Our Virtual Zoo Visits are an amazing way for schools, teachers and pupils to stay connected with the zoo and the work that we do from anywhere in the world.
Rather than replicating our existing workshops, our Conservation Education & Engagement team have worked hard to develop unique learning experiences designed specifically for a digital setting.
Our sessions use a combination of traditional education techniques with a live educator who engages with the group through live Q&As, presentations and interactive activities as well as pre-recorded video content and exclusive learning resources which enables teachers and learners to delve deeper into the subject and experience animals up close in a way that wouldn’t be possible in a traditional classroom session!
The Covid-19 pandemic has driven many of us to use virtual tools in ways that we hadn’t before. Digital literacy has never been higher and branching out to provide virtual sessions, especially in light of Covid-19, is allowing us to continue the zoo’s important mission and our learning objectives to connect people with nature, connect people and Chester Zoo, and enable people to take action for wildlife. Harnessing the power of digital interactions, we’re able to give access to the zoo to so many more people who may not have the chance to visit us in any other way. From Brownie groups, nursing homes, universities, even to international audiences, our virtual zoo visits allow us to bring learners closer to Chester Zoo than ever before, using this new mechanism to deliver conservation education in an engaging and innovative way.
As many of us know, online platforms like Zoom, Teams & Skype have been a huge help during lockdown, providing ways for families and friends to stay in touch. It has been a steep learning curve for many, but it has also shown how easy it is for us to all stay connected even through times where we can’t physically meet. Teachers are among the people who have very much embraced this change, out of necessity but also valuing the importance of staying connected with their students. We know how important it is that teachers continue to provide their curriculums as closely as they can. But at a time when they would usually be taking their pupils out for school trips and are now unable to do so, virtual and digital tools are proving to be a suitable alternative to allow for pupils to still obtain a rich learning experience. Being able to take their pupils to the zoo still, even virtually, will have huge benefits to their learning. As experts in conservation, our Conservation Education Officers are able to fill in the gaps and provide insight in to the world of the zoo and conservation in real time.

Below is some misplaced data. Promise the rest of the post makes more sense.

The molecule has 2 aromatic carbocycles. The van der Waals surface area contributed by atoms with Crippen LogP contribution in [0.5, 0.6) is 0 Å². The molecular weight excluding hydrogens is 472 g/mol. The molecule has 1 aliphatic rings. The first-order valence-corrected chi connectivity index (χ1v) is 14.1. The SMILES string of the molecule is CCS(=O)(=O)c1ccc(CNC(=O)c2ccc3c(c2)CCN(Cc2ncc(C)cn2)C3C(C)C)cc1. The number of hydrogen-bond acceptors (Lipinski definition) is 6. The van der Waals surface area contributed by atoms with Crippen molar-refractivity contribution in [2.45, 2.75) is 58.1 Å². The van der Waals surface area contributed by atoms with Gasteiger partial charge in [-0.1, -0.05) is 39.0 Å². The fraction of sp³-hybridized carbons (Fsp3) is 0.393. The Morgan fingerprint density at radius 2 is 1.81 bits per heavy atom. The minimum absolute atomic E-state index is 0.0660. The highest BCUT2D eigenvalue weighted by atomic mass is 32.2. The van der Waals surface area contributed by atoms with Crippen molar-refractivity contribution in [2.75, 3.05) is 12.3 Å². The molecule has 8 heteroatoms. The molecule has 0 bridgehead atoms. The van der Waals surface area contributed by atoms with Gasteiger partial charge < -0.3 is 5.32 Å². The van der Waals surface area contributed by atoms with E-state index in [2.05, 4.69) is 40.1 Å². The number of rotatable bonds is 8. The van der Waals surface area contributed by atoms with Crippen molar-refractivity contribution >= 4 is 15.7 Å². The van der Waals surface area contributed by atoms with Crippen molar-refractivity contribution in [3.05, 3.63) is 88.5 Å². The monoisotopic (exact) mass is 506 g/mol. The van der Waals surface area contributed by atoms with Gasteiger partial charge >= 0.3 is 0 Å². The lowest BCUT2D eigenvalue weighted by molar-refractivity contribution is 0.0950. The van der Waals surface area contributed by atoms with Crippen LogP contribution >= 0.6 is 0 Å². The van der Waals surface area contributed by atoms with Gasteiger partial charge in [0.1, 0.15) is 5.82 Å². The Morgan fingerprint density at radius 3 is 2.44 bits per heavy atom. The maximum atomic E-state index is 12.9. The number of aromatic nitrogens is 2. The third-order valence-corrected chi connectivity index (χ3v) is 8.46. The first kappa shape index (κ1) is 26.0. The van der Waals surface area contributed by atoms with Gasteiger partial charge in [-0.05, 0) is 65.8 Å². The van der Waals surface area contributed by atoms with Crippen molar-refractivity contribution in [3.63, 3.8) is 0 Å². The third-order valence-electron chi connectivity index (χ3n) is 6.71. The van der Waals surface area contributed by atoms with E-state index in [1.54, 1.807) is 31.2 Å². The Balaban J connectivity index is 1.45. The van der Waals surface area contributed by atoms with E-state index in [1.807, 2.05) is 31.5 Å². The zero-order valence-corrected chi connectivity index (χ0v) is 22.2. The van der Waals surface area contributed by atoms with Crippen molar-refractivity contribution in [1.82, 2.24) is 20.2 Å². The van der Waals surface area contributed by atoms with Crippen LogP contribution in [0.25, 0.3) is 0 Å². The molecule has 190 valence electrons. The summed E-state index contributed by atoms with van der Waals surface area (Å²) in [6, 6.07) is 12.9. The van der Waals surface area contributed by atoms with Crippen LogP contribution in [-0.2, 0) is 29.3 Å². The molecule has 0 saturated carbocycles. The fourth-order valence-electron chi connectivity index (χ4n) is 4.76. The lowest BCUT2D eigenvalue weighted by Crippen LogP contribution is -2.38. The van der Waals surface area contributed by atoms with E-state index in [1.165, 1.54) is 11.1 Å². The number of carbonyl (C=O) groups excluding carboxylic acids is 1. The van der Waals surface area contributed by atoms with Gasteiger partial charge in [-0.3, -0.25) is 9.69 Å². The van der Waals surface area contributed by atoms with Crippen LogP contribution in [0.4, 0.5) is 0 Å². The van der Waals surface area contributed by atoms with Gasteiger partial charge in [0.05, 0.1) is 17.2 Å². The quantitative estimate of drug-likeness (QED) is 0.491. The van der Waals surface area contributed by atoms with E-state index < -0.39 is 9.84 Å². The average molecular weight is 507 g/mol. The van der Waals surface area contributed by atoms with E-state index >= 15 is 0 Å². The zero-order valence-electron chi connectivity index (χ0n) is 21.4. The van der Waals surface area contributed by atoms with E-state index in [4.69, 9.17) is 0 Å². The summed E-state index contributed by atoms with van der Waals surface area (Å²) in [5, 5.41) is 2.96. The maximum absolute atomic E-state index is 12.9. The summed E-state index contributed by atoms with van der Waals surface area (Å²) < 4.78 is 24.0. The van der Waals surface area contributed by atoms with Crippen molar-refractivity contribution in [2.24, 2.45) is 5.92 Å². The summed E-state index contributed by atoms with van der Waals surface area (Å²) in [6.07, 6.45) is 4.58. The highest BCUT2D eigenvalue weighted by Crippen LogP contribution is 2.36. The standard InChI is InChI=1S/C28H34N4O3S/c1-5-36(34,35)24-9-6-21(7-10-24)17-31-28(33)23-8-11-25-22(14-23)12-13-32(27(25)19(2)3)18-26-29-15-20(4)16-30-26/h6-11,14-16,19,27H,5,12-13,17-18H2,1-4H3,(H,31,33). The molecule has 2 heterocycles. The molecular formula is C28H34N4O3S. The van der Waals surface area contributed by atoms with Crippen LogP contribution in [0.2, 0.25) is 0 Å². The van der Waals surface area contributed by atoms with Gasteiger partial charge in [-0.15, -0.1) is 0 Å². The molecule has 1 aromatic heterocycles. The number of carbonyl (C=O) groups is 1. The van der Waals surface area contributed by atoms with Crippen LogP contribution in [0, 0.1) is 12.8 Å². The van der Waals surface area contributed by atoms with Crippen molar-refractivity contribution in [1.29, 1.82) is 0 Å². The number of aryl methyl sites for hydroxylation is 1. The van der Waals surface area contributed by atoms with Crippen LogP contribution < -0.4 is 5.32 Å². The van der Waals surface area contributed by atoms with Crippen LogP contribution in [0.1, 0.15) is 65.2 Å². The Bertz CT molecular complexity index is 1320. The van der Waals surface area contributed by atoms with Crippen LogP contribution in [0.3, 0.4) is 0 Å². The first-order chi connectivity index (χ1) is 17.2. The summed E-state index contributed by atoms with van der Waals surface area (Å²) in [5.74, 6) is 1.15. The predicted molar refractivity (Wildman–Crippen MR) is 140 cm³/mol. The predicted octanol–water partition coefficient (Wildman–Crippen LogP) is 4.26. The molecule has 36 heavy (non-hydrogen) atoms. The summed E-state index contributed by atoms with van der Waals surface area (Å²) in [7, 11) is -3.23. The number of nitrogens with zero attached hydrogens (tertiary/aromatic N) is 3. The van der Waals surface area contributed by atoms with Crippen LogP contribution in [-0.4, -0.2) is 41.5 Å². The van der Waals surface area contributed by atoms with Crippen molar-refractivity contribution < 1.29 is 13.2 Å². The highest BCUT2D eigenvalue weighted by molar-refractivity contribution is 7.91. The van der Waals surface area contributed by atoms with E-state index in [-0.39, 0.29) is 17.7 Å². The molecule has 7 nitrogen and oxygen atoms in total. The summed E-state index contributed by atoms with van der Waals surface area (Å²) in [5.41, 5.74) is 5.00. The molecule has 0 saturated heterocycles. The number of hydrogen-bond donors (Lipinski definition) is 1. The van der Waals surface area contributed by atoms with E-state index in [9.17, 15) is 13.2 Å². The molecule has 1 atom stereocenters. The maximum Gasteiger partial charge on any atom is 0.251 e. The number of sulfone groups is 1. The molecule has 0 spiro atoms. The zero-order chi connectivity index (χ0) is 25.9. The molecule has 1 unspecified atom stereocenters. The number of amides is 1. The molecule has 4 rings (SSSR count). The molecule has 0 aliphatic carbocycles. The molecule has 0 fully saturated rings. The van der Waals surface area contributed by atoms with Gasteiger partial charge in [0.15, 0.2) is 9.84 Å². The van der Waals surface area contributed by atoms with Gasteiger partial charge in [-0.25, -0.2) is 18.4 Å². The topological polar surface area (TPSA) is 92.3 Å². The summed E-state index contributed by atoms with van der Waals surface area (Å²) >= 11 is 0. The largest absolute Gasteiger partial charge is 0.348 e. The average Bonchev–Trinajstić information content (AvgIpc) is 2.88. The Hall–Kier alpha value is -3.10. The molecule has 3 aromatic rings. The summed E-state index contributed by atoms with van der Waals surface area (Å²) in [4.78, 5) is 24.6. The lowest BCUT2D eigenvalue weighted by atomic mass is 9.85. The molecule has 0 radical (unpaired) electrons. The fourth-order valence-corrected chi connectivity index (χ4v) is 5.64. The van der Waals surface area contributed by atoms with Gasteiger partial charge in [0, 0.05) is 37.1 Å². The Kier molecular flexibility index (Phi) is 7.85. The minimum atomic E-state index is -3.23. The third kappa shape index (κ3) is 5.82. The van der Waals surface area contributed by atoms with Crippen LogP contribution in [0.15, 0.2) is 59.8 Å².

Online Learning Resources
Digital tools really enable us to connect with more people near and far from the zoo. For the last 5 years we’ve been providing educators with free learning resources that have conservation messages at the heart of them. They aren’t limited to science and geography subjects but cover an array of subjects including literacy, numeracy, music and art. This approach enables teachers to teach conservation in accessible and meaningful ways by finding suitable resources that will appeal to their own learners. We are always looking for new ways to engage with people wherever they are in the world; digital technologies are a great way for us to do this. They allow us to enhance our learning programmes in new ways and due to a lot of digital being accessible from online, like games, resources and other interactive tools, it certainly does allow for more people to access the zoo and for our messages to reach more people.
Interactive Zoo Map
One of the most recent interactive tools we’ve developed has been our Interactive Zoo Map which allows people to view the zoo from some unique perspectives, listen to our keeper’s talking about animals, access some of our learning resources as well as find out more information about our amazing species and habitats. The interactive map came about through wanting to give access to the zoo whilst we were closed during the first national lockdown and was made in collaboration with hi-impact.
We want to always stay connected with our audiences and perhaps have some new ‘visitors’ to the zoo…even if that’s just virtually for now.